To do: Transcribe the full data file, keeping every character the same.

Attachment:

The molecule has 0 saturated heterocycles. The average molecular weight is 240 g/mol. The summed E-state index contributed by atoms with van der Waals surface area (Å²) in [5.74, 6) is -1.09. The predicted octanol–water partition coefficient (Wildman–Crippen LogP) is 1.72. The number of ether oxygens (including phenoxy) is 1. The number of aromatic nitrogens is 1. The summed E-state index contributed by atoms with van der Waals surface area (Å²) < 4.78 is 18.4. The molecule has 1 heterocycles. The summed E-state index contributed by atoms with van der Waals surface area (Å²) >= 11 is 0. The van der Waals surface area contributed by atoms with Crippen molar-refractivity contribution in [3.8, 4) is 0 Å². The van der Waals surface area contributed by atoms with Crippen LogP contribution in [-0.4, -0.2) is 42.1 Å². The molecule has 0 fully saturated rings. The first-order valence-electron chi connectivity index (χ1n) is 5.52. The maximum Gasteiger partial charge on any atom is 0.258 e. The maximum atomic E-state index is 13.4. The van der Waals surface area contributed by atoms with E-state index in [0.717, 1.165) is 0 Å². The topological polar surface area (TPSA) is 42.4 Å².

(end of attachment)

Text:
The molecule has 0 saturated heterocycles. The average molecular weight is 240 g/mol. The summed E-state index contributed by atoms with van der Waals surface area (Å²) in [5.74, 6) is -1.09. The predicted octanol–water partition coefficient (Wildman–Crippen LogP) is 1.72. The number of ether oxygens (including phenoxy) is 1. The number of aromatic nitrogens is 1. The summed E-state index contributed by atoms with van der Waals surface area (Å²) < 4.78 is 18.4. The molecule has 1 heterocycles. The summed E-state index contributed by atoms with van der Waals surface area (Å²) >= 11 is 0. The van der Waals surface area contributed by atoms with Crippen molar-refractivity contribution in [3.8, 4) is 0 Å². The van der Waals surface area contributed by atoms with Crippen LogP contribution in [-0.4, -0.2) is 42.1 Å². The molecule has 0 fully saturated rings. The first-order valence-electron chi connectivity index (χ1n) is 5.52. The maximum Gasteiger partial charge on any atom is 0.258 e. The maximum atomic E-state index is 13.4. The van der Waals surface area contributed by atoms with E-state index in [0.717, 1.165) is 0 Å². The topological polar surface area (TPSA) is 42.4 Å².